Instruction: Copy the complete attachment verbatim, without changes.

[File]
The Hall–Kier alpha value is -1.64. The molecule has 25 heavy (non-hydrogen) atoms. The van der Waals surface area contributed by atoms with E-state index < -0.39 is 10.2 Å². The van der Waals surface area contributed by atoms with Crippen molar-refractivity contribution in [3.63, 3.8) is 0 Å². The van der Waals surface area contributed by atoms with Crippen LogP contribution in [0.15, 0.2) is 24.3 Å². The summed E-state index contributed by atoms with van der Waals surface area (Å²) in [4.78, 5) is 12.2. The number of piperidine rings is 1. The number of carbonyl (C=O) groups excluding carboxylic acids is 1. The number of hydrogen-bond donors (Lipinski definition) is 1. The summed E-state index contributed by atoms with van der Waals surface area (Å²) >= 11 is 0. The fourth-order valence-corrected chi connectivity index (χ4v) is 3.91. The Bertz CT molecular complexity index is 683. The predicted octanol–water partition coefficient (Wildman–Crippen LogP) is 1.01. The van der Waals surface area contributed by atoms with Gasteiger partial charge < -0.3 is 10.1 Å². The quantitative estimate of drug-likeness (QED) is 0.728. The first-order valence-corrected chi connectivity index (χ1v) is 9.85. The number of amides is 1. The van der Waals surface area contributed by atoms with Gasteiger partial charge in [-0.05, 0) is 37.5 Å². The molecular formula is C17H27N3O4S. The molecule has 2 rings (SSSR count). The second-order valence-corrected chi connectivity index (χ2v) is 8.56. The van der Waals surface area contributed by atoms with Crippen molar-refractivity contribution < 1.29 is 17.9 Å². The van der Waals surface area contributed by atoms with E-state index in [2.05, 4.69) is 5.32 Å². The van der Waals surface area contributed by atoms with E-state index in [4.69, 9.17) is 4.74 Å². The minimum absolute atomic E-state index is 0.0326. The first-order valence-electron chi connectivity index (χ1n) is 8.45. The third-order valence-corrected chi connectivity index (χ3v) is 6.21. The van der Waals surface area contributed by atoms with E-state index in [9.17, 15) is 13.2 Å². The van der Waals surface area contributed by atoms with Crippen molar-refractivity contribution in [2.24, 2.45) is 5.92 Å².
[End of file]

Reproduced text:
The Hall–Kier alpha value is -1.64. The molecule has 25 heavy (non-hydrogen) atoms. The van der Waals surface area contributed by atoms with E-state index < -0.39 is 10.2 Å². The van der Waals surface area contributed by atoms with Crippen molar-refractivity contribution in [3.63, 3.8) is 0 Å². The van der Waals surface area contributed by atoms with Crippen LogP contribution in [0.15, 0.2) is 24.3 Å². The summed E-state index contributed by atoms with van der Waals surface area (Å²) in [4.78, 5) is 12.2. The number of piperidine rings is 1. The number of carbonyl (C=O) groups excluding carboxylic acids is 1. The number of hydrogen-bond donors (Lipinski definition) is 1. The summed E-state index contributed by atoms with van der Waals surface area (Å²) >= 11 is 0. The fourth-order valence-corrected chi connectivity index (χ4v) is 3.91. The Bertz CT molecular complexity index is 683. The predicted octanol–water partition coefficient (Wildman–Crippen LogP) is 1.01. The van der Waals surface area contributed by atoms with Gasteiger partial charge < -0.3 is 10.1 Å². The quantitative estimate of drug-likeness (QED) is 0.728. The first-order valence-corrected chi connectivity index (χ1v) is 9.85. The number of amides is 1. The van der Waals surface area contributed by atoms with Gasteiger partial charge in [-0.05, 0) is 37.5 Å². The molecular formula is C17H27N3O4S. The molecule has 2 rings (SSSR count). The second-order valence-corrected chi connectivity index (χ2v) is 8.56. The van der Waals surface area contributed by atoms with Crippen molar-refractivity contribution < 1.29 is 17.9 Å². The van der Waals surface area contributed by atoms with E-state index in [2.05, 4.69) is 5.32 Å². The van der Waals surface area contributed by atoms with E-state index in [4.69, 9.17) is 4.74 Å². The minimum absolute atomic E-state index is 0.0326. The first-order valence-electron chi connectivity index (χ1n) is 8.45. The third-order valence-corrected chi connectivity index (χ3v) is 6.21. The van der Waals surface area contributed by atoms with E-state index in [9.17, 15) is 13.2 Å². The van der Waals surface area contributed by atoms with Crippen molar-refractivity contribution in [2.24, 2.45) is 5.92 Å².